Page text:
‘I’ll give the magazine £100 and you can do what you dam [sic] well please with it’, Lockett Agnew advertises in The Burlington Magazine

In its years of operation as an independently funded publication the Burlington has often needed to seek private sponsorship, right from the times of its inception in 1903 and throughout its history.[1] The challenge was, then as now, how to gain financial support without relinquishing the journal’s intellectual independence. The Burlington (which has ru10FIGShillingBurlingtonCovern as Charitable Trust since 1986) initially began as a limited company in which shareholders also included art historians, such as Bernard Berenson, or scholars-collectors such as Herbert Cook.[2]

Printed on expensive paper and lavishly illustrated at a time when art reproductions were costly, the Burlington struggled financially almost as soon as it was founded. Art writer, artist and administrator Charles Holmes, who had worked in publishing with Charles Ricketts and Charles Shannon at the Vale Press, was called in at the end of 1903 to the rescue of the struggling organisation and appointed Managing Director and joint Editor with Robert Dell.

In 1906, when Dell left the editorship and the magazine lost the financial backers connected to him, yet another wave of fundraising commenced. Roger Fry, one of the Magazine’s founders and its Editor from 1909 to 1919, was very proficient in gaining sponsorship from American private collectors such as John J. Johnson and John Pierpont Morgan. But, occasional donations aside, regular funds needed to keep coming in and Holmes worked hard to diminish the Burlington’s deficit by trying out new initiatives: the Magazine offered artists’ prints as special gifts to entice subscribers, and in 1905-1906 it even published a short-lived, cheaper version of the Magazine, a supplement called The Shilling Burlington [illustrated above].

One of the ways in which the Burlington navigated the fine line between private sponsorship and public-spirited ethos was through the sale of advertisements: art dealers would pay for space in the outer pages of the magazine, thus supporting its existence, without interfering with the editorial content. Holmes set himself the task to increase the revenue from advertisements, and contacted principal art dealers personally to ask them if they would consider advertising in the Magazine.

Holmes recounted this part of the early history of the Magazine in his 1934 autobiography, Self and Partners, which is filled with colourful anecdotes, such as how the established international dealer ‘Mr X’, through his war with the mighty firm of ‘Mr Y’, helped the Burlington:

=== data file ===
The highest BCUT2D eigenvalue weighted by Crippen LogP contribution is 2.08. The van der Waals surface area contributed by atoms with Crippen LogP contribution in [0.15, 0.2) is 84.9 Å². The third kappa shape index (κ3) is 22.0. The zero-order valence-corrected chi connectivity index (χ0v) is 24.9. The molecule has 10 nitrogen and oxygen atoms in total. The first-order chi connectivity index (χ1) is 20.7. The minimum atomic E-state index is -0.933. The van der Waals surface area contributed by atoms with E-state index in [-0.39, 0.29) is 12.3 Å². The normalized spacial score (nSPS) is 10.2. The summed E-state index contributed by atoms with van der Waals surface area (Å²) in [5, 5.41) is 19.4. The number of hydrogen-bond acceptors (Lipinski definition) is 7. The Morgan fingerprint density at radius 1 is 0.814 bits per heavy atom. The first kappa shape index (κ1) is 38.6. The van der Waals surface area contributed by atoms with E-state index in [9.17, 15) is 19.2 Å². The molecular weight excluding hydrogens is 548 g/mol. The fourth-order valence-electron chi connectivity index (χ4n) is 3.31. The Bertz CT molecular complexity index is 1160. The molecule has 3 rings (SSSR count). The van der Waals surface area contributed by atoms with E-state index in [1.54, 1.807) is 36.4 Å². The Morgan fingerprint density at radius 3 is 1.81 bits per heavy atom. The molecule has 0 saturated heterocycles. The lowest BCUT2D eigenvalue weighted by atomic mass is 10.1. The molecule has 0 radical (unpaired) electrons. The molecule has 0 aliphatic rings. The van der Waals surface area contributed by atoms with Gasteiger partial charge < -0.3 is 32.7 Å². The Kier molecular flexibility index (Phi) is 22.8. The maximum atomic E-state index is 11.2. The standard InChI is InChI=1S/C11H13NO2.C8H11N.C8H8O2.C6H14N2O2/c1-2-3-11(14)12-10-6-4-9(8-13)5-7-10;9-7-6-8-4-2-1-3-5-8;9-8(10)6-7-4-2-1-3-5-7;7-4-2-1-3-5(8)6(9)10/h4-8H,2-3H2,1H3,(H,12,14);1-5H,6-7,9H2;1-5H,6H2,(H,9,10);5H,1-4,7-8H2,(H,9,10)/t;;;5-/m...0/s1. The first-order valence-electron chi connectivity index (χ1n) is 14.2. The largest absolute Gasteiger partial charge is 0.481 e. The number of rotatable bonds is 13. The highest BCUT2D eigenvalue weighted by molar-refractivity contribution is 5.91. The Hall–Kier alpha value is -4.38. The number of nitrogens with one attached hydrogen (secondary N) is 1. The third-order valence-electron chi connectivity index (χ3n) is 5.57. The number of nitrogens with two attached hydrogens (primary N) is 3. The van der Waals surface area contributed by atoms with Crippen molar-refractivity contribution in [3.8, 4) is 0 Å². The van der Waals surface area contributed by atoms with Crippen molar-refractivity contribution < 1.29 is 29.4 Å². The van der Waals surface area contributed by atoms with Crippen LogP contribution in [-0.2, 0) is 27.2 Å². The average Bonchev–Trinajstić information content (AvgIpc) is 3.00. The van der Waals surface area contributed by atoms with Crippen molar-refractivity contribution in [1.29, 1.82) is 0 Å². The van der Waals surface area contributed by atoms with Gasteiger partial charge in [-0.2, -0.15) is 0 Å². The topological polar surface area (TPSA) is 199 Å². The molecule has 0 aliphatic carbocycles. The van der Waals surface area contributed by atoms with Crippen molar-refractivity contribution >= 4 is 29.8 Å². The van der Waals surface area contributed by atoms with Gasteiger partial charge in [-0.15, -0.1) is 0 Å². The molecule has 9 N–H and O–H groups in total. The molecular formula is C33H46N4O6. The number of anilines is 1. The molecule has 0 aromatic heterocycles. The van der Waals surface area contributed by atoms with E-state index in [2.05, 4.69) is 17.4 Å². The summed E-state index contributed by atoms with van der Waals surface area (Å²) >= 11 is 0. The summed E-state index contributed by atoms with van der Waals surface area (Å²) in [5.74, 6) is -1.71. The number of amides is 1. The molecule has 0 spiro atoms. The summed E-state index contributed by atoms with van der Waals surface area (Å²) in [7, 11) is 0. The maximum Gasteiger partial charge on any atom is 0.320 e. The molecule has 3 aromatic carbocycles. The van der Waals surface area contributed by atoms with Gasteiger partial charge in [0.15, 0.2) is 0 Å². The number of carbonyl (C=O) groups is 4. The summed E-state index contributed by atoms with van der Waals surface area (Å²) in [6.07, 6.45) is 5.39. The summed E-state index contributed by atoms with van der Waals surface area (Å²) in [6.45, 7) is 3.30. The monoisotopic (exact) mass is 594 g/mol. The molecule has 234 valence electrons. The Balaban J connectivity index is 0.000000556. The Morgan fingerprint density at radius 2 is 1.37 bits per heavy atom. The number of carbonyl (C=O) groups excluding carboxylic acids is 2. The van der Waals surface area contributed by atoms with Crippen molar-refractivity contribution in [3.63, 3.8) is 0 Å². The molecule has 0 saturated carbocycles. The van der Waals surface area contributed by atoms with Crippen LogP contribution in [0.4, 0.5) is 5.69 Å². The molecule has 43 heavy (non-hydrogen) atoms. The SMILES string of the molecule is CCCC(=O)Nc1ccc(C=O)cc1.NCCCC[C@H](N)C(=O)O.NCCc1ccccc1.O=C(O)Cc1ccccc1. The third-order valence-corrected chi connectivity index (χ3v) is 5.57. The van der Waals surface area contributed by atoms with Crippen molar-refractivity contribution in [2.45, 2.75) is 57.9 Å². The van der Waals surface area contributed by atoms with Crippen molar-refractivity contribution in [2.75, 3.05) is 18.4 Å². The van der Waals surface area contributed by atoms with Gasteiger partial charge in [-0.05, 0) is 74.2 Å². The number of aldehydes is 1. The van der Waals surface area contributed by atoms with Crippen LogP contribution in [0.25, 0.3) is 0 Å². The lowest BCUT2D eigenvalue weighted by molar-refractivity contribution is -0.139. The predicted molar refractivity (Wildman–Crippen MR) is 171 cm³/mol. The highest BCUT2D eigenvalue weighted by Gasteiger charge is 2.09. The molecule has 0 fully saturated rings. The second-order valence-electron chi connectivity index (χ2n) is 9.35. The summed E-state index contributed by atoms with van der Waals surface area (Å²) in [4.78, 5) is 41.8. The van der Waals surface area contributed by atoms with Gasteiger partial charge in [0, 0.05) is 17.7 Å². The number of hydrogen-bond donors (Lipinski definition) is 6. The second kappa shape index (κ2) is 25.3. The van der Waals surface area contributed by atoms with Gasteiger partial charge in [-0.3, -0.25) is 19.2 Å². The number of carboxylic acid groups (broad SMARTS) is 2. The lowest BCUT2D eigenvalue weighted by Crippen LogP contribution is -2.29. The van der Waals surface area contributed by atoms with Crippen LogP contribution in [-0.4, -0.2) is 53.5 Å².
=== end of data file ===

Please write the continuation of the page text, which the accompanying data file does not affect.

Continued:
‘Does Y advertise?’ he [Mr X] asked [to Holmes]. ‘No? Then I’ll make him. I’ll take a whole page for a year; just my name is enough to put on it. He’ll have to follow suit next month, and see that you make him pay well’.[3]

‘Mr Y’ was not the only one to follow suit and trade advertisements multiplied in the Burlington: if in 1903 only twenty firms or so advertised, by December 1906 the Magazine published more than sixty different advertisements, which included mainly international dealers, but also, occasionally, modest household products such as Globe Polish.

Perhaps ‘Mr X’ and ‘Mr Y’ can be identified with the then arch-rivals of the art trade, Knoedler and Duveen.

Screenshot 2016-06-14 17.04.47The influential American firm Knoedler & Co, then run by Roland Knoedler (1856-1934), had opened a branch in London in 1902. This firm took a half-page advert, with only the firm’s name and address, in the Magazine in May 1906 [illustrated above].

Duveen Brothers, led by Joseph Duveen (1869-1939), had advertised in the Burlington’s first issue in March 1903 but had dropped out shortly after in August 1903. Duveen took up advertising space again in May 1906 – the same month as Knoedler – with a broad-spaced and visually striking advert that showed only Duveen’s name and the location of their international branches, then London and New York [illustrated below]. This minimal advertisement showed great confidence in their own ‘name’ and ‘brand’, but it also demonstrated the wish to keep their stock a guarded secret, and create a mystique around their firm.

Screenshot 2016-06-14 19.15.58.png

Knoedler, however, were not Duveen’s only rivals. Even if later in the century Duveen and Agnew’s occasionally operated together, they were ‘enemies’ in the early 1900s, when newcomers Duveen threatened the supremacy of British dealers Agnew’s, then headed by Lockett Agnew (1850-1918) [illustrated below in a portrait by Philip Alexius de László].


Holmes mentioned Lockett Agnew by name in one of the anecdotes related to his fundraising efforts: